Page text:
> > declarations will be 'executed' (i.e. storage allocated, initializations
> > applied) in the order that they were declared in.

>
> Sequence points. The initialisations are ordered.

Sequence points in themselves only ensure that the expressions they
separate are ordered rather than overlapping. They do not, in
themselves, impose a particular order. In each case where a sequence
point is specified by the standard, there's separate wording that also
tells you the order. For example:

6.5.13p4: "the && operator guarantees left-to-right evaluation;"

It could have just as said "right-to-left evaluation" without
violating anything that the standard specifies about the meaning of
sequence points.

jameskuyper, Jul 23, 2009
14. ### cornelis van der bentGuest

On Jul 23, 6:17 pm, Ben Bacarisse <> wrote:
> You are quite right.  It was just a guess and if I was correct it was
> by accident.  Of course, if this had been C there is a good chance it
> would have been written:
>
>    int down = scaler->scaleDown(scaler, n);
>
> but that is no reason to say the code was not C.

Here speak the OP. Yes, this code was taken from a C++ source; I just
forgot to remove scaler->. The globals were of course member
variables. Still, C is my mother tongue and never fell in love with C+
+.

It's kinda fun to see a number of familiar names still here. 'I was
here' sometimes in the early/mid 90's and onwards. But wtf happened,
isn't there anything that can be done against all this spam (I'm
looking at this group from google.groups.com).

Cheers,

Kees

cornelis van der bent, Jul 23, 2009
15. ### Ben BacarisseGuest

cornelis van der bent <> writes:

> 'I was
> here' sometimes in the early/mid 90's and onwards.

Welcome back.

> But wtf happened,
> isn't there anything that can be done against all this spam (I'm
> looking at this group from google.groups.com).

A good news feed and a filtering news reader can make it tolerable.

--
Ben.

Ben Bacarisse, Jul 23, 2009
16. ### Eric SosmanGuest

jameskuyper wrote:
>
> Sequence points in themselves only ensure that the expressions they
> separate are ordered rather than overlapping. They do not, in
> themselves, impose a particular order. [...]

Did you mean something other than what you said? I think
what you said implies that in

.... the output could be any of 42, 43, 44, or 45, because the
sequence points do not impose an ordering. (In a non-overlapping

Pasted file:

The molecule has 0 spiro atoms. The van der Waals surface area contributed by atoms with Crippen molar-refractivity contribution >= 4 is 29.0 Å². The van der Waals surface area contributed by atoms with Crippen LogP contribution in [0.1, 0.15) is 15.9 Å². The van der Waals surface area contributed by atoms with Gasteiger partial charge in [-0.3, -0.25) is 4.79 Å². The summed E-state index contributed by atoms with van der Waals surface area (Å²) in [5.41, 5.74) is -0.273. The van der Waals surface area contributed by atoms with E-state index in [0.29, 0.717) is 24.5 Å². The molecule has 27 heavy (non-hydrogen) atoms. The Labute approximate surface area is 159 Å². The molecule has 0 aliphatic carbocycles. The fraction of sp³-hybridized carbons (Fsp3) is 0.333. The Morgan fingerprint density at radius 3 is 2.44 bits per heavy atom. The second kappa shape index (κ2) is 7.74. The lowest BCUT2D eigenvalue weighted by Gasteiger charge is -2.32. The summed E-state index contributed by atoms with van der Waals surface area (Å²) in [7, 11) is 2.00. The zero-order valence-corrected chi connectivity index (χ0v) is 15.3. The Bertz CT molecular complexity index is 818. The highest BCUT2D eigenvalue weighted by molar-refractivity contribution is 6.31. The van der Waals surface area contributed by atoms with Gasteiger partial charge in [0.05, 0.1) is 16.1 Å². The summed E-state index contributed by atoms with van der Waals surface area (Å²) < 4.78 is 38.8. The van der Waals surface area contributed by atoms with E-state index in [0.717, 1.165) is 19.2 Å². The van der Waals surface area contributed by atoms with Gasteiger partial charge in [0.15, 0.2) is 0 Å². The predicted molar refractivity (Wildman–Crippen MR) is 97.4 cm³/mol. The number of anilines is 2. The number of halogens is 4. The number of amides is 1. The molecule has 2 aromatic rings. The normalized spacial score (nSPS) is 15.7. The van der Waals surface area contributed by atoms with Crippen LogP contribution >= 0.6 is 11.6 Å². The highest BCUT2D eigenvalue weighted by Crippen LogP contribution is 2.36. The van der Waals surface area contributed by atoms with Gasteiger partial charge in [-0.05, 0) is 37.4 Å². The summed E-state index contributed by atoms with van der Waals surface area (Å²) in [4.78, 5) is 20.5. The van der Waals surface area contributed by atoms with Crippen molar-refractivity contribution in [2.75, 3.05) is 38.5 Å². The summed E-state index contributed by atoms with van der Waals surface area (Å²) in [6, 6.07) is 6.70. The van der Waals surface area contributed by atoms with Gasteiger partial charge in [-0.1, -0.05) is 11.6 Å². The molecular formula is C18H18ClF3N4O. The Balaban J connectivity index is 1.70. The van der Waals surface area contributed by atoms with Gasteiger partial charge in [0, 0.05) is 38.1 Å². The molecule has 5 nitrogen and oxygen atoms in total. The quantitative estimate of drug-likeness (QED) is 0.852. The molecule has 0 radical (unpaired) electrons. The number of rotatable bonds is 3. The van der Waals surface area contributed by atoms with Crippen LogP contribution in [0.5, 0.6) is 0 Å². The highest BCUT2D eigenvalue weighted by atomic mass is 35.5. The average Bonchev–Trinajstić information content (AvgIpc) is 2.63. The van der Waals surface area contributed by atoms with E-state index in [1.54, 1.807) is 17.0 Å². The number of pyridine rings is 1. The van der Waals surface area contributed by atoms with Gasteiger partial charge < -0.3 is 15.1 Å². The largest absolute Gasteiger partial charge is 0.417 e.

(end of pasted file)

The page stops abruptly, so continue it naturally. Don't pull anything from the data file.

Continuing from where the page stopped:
but otherwise unordered execution, any or all of the increments
might occur before or after the body of printf(), so long as
they don't overlap it or each other.) But in C as I understand it,
the output cannot be anything other than 45: All three increments
must occur before the body of printf() begins its execution.

See 5.1.2.3p3:

[...] At certain specified points in the execution
sequence called /sequence points,/ all side effects
of previous evaluations shall be complete and no
side effects of subsequent evaluations shall have
taken place. [...]

The words "previous" and "subsequent" describe an ordering,
not mere separation.

--
Eric Sosman
lid

Eric Sosman, Jul 24, 2009
17. ### James KuyperGuest

Eric Sosman wrote:
> jameskuyper wrote:
>>
>> Sequence points in themselves only ensure that the expressions they
>> separate are ordered rather than overlapping. They do not, in
>> themselves, impose a particular order. [...]

>
> Did you mean something other than what you said? I think
> what you said implies that in
>
>
> ... the output could be any of 42, 43, 44, or 45, because the
> sequence points do not impose an ordering.

No, that is not what I said, and most of those results are not permitted
by the standard, DESPITE the fact that the sequence points don't impose
an order. That's because something else does impose an order. In this
case, it's section 6.8p2: "Except as indicated, statements are executed
in sequence." The "Except as indicated" (which really should say "except
as otherwise indicated") is particularly relevant: it is the exception
that keeps 6.8p2 from conflicting with other sections of the standard